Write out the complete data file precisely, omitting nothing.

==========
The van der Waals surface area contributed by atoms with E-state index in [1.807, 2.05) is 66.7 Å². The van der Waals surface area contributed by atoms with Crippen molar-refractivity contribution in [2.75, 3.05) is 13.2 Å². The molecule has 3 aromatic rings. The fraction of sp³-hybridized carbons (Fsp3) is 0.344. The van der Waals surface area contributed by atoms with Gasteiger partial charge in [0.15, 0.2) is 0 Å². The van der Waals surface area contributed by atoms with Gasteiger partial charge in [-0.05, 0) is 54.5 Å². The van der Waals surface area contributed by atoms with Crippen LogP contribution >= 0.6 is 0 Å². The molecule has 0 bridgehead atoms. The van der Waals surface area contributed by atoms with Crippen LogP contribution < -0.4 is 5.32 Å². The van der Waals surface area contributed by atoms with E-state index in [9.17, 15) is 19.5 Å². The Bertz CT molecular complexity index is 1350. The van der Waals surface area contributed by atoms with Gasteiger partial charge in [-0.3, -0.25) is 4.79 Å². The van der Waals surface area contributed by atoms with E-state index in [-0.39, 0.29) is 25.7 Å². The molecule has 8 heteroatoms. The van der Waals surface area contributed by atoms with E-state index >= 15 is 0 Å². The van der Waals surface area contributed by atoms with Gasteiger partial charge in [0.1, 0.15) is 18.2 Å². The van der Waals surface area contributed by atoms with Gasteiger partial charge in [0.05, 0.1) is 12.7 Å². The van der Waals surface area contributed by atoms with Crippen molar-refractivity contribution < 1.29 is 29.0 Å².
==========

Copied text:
The van der Waals surface area contributed by atoms with E-state index in [1.807, 2.05) is 66.7 Å². The van der Waals surface area contributed by atoms with Crippen molar-refractivity contribution in [2.75, 3.05) is 13.2 Å². The molecule has 3 aromatic rings. The fraction of sp³-hybridized carbons (Fsp3) is 0.344. The van der Waals surface area contributed by atoms with Gasteiger partial charge in [0.15, 0.2) is 0 Å². The van der Waals surface area contributed by atoms with Gasteiger partial charge in [-0.05, 0) is 54.5 Å². The van der Waals surface area contributed by atoms with Crippen LogP contribution >= 0.6 is 0 Å². The molecule has 0 bridgehead atoms. The van der Waals surface area contributed by atoms with Crippen LogP contribution < -0.4 is 5.32 Å². The van der Waals surface area contributed by atoms with E-state index in [9.17, 15) is 19.5 Å². The Bertz CT molecular complexity index is 1350. The van der Waals surface area contributed by atoms with Gasteiger partial charge in [-0.3, -0.25) is 4.79 Å². The van der Waals surface area contributed by atoms with E-state index in [-0.39, 0.29) is 25.7 Å². The molecule has 8 heteroatoms. The van der Waals surface area contributed by atoms with E-state index >= 15 is 0 Å². The van der Waals surface area contributed by atoms with Gasteiger partial charge in [0.1, 0.15) is 18.2 Å². The van der Waals surface area contributed by atoms with Gasteiger partial charge in [0.05, 0.1) is 12.7 Å². The van der Waals surface area contributed by atoms with Crippen molar-refractivity contribution < 1.29 is 29.0 Å².